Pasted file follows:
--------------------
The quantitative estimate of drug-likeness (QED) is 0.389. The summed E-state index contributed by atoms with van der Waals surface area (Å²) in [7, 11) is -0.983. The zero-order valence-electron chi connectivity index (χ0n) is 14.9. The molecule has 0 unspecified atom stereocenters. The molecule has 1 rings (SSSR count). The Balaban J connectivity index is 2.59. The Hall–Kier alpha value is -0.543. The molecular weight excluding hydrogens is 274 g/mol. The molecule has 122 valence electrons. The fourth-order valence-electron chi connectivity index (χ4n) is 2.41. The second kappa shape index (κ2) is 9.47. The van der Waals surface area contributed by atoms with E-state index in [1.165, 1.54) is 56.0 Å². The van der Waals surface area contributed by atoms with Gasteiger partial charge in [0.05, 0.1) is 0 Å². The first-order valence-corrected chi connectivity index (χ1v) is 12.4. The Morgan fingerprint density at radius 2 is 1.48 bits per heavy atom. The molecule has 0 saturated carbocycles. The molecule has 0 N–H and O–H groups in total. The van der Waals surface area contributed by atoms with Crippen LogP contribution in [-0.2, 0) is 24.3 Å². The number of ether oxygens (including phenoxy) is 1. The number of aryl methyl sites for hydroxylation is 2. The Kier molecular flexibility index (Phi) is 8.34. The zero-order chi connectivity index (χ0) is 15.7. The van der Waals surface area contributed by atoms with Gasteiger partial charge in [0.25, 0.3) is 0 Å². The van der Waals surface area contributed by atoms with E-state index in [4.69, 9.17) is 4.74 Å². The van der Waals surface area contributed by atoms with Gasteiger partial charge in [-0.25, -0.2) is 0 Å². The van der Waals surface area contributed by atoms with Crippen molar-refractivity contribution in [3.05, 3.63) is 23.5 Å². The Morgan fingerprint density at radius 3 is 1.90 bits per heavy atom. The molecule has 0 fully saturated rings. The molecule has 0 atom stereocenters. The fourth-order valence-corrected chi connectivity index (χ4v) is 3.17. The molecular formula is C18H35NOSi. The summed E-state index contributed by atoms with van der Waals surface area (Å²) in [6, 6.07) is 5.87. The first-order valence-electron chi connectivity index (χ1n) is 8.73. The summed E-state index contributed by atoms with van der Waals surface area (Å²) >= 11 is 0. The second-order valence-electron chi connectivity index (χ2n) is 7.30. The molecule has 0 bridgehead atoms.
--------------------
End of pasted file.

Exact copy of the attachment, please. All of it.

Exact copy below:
The quantitative estimate of drug-likeness (QED) is 0.389. The summed E-state index contributed by atoms with van der Waals surface area (Å²) in [7, 11) is -0.983. The zero-order valence-electron chi connectivity index (χ0n) is 14.9. The molecule has 0 unspecified atom stereocenters. The molecule has 1 rings (SSSR count). The Balaban J connectivity index is 2.59. The Hall–Kier alpha value is -0.543. The molecular weight excluding hydrogens is 274 g/mol. The molecule has 122 valence electrons. The fourth-order valence-electron chi connectivity index (χ4n) is 2.41. The second kappa shape index (κ2) is 9.47. The van der Waals surface area contributed by atoms with E-state index in [1.165, 1.54) is 56.0 Å². The van der Waals surface area contributed by atoms with Gasteiger partial charge in [0.05, 0.1) is 0 Å². The first-order valence-corrected chi connectivity index (χ1v) is 12.4. The Morgan fingerprint density at radius 2 is 1.48 bits per heavy atom. The molecule has 0 saturated carbocycles. The molecule has 0 N–H and O–H groups in total. The van der Waals surface area contributed by atoms with Crippen LogP contribution in [-0.2, 0) is 24.3 Å². The number of ether oxygens (including phenoxy) is 1. The number of aryl methyl sites for hydroxylation is 2. The Kier molecular flexibility index (Phi) is 8.34. The zero-order chi connectivity index (χ0) is 15.7. The van der Waals surface area contributed by atoms with Gasteiger partial charge in [0.25, 0.3) is 0 Å². The van der Waals surface area contributed by atoms with E-state index in [4.69, 9.17) is 4.74 Å². The van der Waals surface area contributed by atoms with Gasteiger partial charge in [-0.25, -0.2) is 0 Å². The van der Waals surface area contributed by atoms with Crippen molar-refractivity contribution in [3.05, 3.63) is 23.5 Å². The Morgan fingerprint density at radius 3 is 1.90 bits per heavy atom. The molecule has 0 fully saturated rings. The molecule has 0 atom stereocenters. The fourth-order valence-corrected chi connectivity index (χ4v) is 3.17. The molecular formula is C18H35NOSi. The summed E-state index contributed by atoms with van der Waals surface area (Å²) in [6, 6.07) is 5.87. The first-order valence-electron chi connectivity index (χ1n) is 8.73. The summed E-state index contributed by atoms with van der Waals surface area (Å²) >= 11 is 0. The second-order valence-electron chi connectivity index (χ2n) is 7.30. The molecule has 0 bridgehead atoms.